Am I still able to target attacking creatures with Spires of Orazca's ability if they are not tapped (if they have Vigilance for example)?

3 Answers 3


Yes, you can.

Whenever you have to select a target for a spell or ability, the target has to be legal when you select it and when that spell or ability resolves. "Target attacking creature" means that the targeted object has to be a creature permanent, and it must be currently attacking. No other properties matter. To untap the targeted creature and to remove it from combat are effects of that ability. If you target an attacking creature that is untapped, for example because it has vigilance, then the Spire's ability does as much as possible when it resolves. You can't untap the targeted creature because it's already untapped, but you can remove it from combat, and that's what happens.


Yes, since the description of the target is only "target attacking creature an opponent controls", with no mention of it being tapped.

Then when the ability resolves it simply does not untap the creature if it is not tapped, as specified in the rules for effects:

609.3. If an effect attempts to do something impossible, it does only as much as possible.


Yes. The conditions for targeting with Spires of Orazca are "target attacking creature an opponent controls" if you could not use spires on a vigilant creature the condition would have to be "target tapped and attacking creature an opponent controls". Because of the way it was worded, any attacking opponent creature meets the requirement, regardless of it's tapped or untapped status.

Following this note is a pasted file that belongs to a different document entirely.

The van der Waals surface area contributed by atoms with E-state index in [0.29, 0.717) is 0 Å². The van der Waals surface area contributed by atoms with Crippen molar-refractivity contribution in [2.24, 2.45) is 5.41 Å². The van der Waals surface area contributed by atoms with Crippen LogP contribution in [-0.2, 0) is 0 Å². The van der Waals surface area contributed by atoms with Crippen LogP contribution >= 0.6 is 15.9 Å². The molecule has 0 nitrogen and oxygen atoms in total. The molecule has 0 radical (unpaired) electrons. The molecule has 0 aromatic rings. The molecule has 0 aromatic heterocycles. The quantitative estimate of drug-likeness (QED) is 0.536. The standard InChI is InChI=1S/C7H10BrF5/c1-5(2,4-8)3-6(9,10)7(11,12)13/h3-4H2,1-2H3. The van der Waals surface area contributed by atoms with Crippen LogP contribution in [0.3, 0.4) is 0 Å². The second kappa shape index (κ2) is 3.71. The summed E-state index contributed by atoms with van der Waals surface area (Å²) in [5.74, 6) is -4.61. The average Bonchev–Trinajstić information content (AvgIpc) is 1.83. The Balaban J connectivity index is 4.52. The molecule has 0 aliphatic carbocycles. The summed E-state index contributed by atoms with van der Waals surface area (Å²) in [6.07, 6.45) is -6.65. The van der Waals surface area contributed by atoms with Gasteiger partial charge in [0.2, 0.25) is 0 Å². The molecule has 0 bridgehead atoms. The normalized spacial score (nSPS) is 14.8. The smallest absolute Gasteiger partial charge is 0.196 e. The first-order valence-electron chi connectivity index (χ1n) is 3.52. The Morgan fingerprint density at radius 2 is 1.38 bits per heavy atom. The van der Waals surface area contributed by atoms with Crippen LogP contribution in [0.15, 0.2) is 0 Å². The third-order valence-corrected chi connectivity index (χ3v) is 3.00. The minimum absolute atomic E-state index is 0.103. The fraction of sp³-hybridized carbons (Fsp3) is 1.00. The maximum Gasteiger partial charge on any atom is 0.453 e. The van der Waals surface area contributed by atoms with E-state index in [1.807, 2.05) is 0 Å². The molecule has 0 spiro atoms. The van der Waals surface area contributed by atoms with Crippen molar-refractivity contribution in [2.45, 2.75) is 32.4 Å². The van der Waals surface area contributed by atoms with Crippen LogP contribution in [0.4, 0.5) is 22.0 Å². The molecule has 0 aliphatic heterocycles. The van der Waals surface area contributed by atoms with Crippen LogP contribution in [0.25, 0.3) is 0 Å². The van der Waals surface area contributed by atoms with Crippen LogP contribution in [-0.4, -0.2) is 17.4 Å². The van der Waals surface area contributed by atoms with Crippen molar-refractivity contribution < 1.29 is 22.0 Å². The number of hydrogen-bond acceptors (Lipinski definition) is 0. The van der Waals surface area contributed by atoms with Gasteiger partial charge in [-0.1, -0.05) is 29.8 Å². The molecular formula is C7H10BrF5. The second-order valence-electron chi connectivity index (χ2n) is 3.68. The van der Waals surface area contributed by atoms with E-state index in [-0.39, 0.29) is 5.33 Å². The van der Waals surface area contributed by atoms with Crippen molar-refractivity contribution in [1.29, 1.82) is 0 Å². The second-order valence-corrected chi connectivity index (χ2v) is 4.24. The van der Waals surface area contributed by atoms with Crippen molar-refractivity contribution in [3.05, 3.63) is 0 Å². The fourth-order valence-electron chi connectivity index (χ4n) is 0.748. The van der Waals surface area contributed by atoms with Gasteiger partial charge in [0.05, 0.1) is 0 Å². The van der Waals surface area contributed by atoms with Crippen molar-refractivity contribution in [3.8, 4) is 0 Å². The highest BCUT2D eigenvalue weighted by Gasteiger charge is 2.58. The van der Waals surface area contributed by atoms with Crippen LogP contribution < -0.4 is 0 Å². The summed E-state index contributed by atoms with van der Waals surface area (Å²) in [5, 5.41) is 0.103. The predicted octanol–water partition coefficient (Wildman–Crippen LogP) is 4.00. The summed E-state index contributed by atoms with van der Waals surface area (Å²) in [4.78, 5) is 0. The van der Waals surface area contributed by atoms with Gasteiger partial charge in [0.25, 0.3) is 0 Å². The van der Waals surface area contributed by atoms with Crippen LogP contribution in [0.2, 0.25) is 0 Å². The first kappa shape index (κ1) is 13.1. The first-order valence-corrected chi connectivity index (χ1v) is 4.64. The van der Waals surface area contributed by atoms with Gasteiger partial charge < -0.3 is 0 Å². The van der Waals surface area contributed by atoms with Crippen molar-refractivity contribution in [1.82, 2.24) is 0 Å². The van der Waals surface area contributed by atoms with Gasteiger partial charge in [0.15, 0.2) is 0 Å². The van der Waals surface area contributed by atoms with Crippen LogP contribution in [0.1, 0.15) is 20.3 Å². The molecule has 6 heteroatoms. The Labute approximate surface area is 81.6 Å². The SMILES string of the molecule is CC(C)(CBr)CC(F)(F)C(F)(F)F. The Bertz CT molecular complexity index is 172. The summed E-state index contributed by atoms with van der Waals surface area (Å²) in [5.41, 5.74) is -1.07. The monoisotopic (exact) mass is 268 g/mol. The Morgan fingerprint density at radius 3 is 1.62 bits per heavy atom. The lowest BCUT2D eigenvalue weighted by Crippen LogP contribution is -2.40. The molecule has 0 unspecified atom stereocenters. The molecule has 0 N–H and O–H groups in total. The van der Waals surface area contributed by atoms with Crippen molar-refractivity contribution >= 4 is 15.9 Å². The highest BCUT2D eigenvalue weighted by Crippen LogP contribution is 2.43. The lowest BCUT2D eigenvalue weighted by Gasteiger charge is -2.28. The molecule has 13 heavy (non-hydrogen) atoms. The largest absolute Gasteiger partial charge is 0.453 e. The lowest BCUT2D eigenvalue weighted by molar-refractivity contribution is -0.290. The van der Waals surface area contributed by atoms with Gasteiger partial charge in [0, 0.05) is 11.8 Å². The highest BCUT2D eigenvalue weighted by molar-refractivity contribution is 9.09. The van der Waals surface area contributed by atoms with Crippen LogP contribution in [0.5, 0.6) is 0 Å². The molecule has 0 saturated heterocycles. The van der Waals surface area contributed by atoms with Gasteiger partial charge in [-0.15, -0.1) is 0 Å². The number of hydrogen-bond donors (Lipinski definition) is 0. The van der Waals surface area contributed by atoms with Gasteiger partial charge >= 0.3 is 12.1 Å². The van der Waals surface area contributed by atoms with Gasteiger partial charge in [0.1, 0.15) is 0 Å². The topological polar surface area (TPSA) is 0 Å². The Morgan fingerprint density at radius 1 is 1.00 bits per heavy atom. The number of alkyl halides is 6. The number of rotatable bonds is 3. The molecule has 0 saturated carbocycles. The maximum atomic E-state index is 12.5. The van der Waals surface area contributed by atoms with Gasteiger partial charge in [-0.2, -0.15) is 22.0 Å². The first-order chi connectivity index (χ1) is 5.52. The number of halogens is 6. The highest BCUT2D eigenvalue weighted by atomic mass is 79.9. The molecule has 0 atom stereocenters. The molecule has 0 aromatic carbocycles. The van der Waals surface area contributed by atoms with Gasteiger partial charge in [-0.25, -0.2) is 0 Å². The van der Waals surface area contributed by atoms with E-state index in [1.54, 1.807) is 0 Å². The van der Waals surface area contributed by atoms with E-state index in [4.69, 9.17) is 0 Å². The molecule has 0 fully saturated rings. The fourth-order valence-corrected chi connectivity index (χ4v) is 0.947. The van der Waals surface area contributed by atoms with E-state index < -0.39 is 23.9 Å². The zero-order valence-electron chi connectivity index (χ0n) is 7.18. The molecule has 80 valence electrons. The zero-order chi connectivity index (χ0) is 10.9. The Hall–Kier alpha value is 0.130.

In general the only time tapped or untapped status of a card matters for abilities is when changing that status is part of the cost, not the effect. You couldn't attempt to use Gilder Bairn's untap ability while he is already untapped because it is part of the cost, and that cost needs to be paid in full, but if it had been part of the effect, that portion of the effect would just not happen and the rest would, as seen in the comprehensive rules:

609.3 If an effect attempts to do something impossible, it does only as much as possible.

The reason Maze of Ith type effects untap is to effectively undo the declaration as an attacker, or as much of it as possible since any effects that go along with declaring the attacker [such as battlecry or legion] would still hit stack, and leave the opponent in the same position as they would have been had they not attacked with that creature, now it is able to tap for abilities or be used as a blocker against your attacks.

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